U.S. producers will come under more pressure to throttle back spending if crude prices continue to fall, and stay at $70 a barrel or less through 2015, Barclays Plc said in a report yesterday. Even with lower costs, companies that have relied on debt to fund drilling will face greater pressure as interest rates rise and access to funding is reduced.
About half of U.S. shale resources would be “challenged” next year if prices remain at $70, according to the Barclays analysts.
“The shale drillers can’t get into a price war,” said Ed Hirs, who lectures on energy economics at the University of Houston and runs a small oil and gas production company. “They’ll lose. The Saudis can enforce some discipline on the markets and run the shale guys out of business.”
Some shale drillers are better-positioned to weather the price squeeze than others for one simple reason: all shale is not alike. Geologic variances, underground pressure differences and even the size of the microscopic pores within the stone can make or break a shale discovery.
For example, in the Bakken formation, producers with wells in an area known as the Nesson Anticline have lower production costs and reap more crude than those in other sections because the highly-pressurized nature of the oil trapped there makes the wells gushers. Conversely, weak underground pressure in the northernmost areas of the Bakken makes those wells more costly, less productive and more vulnerable when energy markets drop.
On average, Bakken and Permian shale oil producers need prices around $67 and $65, respectively, to make drilling worthwhile, according to ITG Investment Research. At the other end of the range are the Cana Woodford shale in Oklahoma, where producers need $100 to make a profit, and the Anadarko formation on the Texas-Oklahoma border, where $79 is the threshold.
The price shale producers need to turn a profit also varies depending on the expertise of the operator. EOG would get a 10 percent rate of return in Texas’s Eagle Ford field at an oil price of $40 a barrel, the company said. Royal Dutch Shell Plc, which sold many of its holdings in the same area, would only profit with a price above $112, according to an analysis by ITG.
Investors have shown little faith in shale explorers’ ability to maintain profits in a cheap-oil environment. In the last three months as prices fell, the 18 members of the Standard & Poors Oil & Gas Exploration Index lost an average 19 percent, shedding more than a $100 billion in market value.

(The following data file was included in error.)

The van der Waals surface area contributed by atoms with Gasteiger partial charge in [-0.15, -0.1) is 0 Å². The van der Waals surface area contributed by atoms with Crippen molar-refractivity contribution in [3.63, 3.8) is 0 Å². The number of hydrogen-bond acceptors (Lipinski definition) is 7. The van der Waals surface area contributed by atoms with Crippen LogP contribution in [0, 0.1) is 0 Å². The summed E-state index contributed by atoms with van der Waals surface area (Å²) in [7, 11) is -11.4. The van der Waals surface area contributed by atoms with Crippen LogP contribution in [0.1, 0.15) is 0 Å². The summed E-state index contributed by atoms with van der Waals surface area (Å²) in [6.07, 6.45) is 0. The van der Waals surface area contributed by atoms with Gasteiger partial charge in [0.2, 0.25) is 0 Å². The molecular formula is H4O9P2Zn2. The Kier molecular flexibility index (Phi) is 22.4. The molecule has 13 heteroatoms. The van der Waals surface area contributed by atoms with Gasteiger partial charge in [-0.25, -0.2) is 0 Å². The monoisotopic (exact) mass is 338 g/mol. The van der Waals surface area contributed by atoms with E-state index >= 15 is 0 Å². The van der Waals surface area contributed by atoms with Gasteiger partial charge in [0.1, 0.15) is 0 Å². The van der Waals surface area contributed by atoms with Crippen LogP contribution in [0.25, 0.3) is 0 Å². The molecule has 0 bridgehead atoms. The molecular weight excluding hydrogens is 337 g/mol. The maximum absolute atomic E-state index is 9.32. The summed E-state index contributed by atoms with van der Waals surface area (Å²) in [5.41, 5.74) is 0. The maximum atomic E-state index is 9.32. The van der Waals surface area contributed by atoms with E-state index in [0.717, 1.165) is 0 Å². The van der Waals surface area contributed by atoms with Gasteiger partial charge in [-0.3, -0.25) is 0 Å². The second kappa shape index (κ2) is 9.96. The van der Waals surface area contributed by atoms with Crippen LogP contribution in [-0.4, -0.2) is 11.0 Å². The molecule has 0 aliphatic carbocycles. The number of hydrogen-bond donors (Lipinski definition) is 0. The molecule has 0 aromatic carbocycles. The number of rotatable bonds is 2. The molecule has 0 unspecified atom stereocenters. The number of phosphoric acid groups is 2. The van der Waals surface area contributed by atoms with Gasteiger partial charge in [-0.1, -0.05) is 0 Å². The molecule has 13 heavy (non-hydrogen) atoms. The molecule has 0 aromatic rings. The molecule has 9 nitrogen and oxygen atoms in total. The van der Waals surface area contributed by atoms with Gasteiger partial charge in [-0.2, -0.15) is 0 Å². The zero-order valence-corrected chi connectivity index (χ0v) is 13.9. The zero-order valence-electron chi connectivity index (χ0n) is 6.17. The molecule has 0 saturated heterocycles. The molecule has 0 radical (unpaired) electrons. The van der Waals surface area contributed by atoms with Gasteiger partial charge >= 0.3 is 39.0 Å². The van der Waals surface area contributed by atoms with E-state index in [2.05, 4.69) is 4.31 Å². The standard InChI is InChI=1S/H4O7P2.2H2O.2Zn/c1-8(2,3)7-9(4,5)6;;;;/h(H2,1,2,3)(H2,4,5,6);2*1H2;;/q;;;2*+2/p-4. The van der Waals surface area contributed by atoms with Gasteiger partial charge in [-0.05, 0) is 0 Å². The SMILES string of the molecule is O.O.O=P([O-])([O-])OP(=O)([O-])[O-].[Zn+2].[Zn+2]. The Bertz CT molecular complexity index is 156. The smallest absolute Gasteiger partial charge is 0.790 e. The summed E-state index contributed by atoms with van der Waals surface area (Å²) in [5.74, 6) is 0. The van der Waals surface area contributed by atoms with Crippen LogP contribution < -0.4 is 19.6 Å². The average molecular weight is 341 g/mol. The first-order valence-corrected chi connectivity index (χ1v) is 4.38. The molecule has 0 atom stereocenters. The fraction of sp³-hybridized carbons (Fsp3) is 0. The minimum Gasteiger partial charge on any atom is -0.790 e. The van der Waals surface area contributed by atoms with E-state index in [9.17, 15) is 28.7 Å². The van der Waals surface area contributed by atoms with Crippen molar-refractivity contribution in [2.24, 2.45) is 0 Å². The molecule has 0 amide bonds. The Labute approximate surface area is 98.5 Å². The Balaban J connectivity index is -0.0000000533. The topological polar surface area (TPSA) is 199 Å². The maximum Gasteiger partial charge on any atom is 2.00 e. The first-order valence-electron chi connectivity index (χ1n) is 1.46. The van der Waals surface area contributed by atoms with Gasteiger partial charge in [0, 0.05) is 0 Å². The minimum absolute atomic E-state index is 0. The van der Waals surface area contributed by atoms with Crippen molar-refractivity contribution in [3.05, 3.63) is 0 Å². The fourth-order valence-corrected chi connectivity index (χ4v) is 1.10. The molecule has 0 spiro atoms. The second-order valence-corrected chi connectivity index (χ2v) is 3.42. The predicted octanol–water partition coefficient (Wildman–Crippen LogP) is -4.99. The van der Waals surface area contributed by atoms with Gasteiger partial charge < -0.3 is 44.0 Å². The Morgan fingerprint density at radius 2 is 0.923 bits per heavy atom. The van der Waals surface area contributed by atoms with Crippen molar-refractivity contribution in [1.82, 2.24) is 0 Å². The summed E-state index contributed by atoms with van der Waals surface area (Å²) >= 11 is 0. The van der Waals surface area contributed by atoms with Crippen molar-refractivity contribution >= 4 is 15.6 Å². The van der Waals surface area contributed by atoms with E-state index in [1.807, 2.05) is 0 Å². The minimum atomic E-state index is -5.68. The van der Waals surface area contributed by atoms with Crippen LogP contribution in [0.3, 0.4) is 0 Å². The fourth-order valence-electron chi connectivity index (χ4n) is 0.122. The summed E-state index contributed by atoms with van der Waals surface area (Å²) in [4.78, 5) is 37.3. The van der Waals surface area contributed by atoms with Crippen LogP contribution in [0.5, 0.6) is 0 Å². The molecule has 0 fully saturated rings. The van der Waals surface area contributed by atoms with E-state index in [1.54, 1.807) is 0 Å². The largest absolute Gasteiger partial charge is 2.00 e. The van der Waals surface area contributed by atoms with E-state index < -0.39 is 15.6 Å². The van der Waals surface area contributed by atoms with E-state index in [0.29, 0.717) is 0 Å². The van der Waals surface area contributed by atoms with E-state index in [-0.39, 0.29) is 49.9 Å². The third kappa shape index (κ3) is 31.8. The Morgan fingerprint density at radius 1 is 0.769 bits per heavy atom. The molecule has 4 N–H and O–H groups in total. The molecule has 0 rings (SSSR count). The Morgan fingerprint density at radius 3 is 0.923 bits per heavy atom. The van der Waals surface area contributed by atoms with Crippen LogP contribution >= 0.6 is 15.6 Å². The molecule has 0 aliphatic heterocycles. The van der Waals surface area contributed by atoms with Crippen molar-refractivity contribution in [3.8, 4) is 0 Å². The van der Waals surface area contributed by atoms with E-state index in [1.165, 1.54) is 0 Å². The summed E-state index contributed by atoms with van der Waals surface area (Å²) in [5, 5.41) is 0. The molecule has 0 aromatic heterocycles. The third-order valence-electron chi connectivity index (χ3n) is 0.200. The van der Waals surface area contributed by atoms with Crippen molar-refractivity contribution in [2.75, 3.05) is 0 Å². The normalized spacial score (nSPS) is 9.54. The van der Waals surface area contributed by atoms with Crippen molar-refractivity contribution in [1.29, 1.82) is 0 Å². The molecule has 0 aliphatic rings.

Diamondback Energy Inc., a Midland, Texas-based oil producer in that state’s Permian Basin, lost 25 percent of its value since crude touched its $107.73-a-barrel peak for the year on June 20. Pioneer, another Permian-focused driller, fell 23 percent.
Whiting, which agreed in July to shell out $3.8 billion for shale explorer Kodiak Oil & Gas Corp., has tumbled 34 percent in that period. The Kodiak deal will make Whiting the biggest crude producer in North Dakota’s Bakken shale formation and boost Whiting’s output by 50 percent next year.
For the best operators, the downturn could prove to be a boon if cash-strapped companies are forced to sell assets, giving them the chance to reinforce their drilling portfolios.
Whiting’s Volker, 68, told analysts and investors during an Oct. 30 conference call that falling prices aren’t all bad for the industry.
“That particular downturn that we’re existing in here -- and I might say that yours truly has lived through six of these in my 40-year career -- and I can tell you that they all provide opportunities as well as pain.”
So far, there’s no evidence that shale drillers have been discouraged by the price plunge. U.S. crude production has risen for 11 straight weeks, topping 8.9 million barrels a day in the week ended Oct. 24, according to data compiled by Bloomberg.
“This is not a boom here in America,” Harold Hamm, the billionaire CEO of Continental Resources Inc said in an interview. “It’s a renaissance. It’s going to be here for 50 years. It’s not something that’s going to come and go.”